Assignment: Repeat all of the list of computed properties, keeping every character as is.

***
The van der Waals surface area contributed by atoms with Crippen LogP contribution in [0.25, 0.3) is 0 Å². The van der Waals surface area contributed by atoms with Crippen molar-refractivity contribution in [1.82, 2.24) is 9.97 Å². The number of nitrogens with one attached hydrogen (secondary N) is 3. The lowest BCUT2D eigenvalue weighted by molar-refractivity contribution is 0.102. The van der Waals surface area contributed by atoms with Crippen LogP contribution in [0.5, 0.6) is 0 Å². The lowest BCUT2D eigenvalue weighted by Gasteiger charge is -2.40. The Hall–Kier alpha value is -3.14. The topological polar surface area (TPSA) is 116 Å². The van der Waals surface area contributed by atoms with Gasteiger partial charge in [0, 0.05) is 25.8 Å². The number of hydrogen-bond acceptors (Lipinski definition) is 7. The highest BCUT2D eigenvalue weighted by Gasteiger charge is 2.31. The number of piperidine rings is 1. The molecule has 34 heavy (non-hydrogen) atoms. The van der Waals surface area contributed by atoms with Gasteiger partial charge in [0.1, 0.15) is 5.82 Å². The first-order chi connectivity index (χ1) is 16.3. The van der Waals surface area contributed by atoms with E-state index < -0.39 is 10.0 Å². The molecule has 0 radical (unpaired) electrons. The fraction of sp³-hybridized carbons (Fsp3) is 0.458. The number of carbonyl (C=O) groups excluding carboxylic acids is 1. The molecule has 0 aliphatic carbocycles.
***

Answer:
The van der Waals surface area contributed by atoms with Crippen LogP contribution in [0.25, 0.3) is 0 Å². The van der Waals surface area contributed by atoms with Crippen molar-refractivity contribution in [1.82, 2.24) is 9.97 Å². The number of nitrogens with one attached hydrogen (secondary N) is 3. The lowest BCUT2D eigenvalue weighted by molar-refractivity contribution is 0.102. The van der Waals surface area contributed by atoms with Crippen LogP contribution in [0.5, 0.6) is 0 Å². The lowest BCUT2D eigenvalue weighted by Gasteiger charge is -2.40. The Hall–Kier alpha value is -3.14. The topological polar surface area (TPSA) is 116 Å². The van der Waals surface area contributed by atoms with Gasteiger partial charge in [0, 0.05) is 25.8 Å². The number of hydrogen-bond acceptors (Lipinski definition) is 7. The highest BCUT2D eigenvalue weighted by Gasteiger charge is 2.31. The number of piperidine rings is 1. The molecule has 34 heavy (non-hydrogen) atoms. The van der Waals surface area contributed by atoms with Gasteiger partial charge in [0.1, 0.15) is 5.82 Å². The first-order chi connectivity index (χ1) is 16.3. The van der Waals surface area contributed by atoms with E-state index < -0.39 is 10.0 Å². The molecule has 0 radical (unpaired) electrons. The fraction of sp³-hybridized carbons (Fsp3) is 0.458. The number of carbonyl (C=O) groups excluding carboxylic acids is 1. The molecule has 0 aliphatic carbocycles.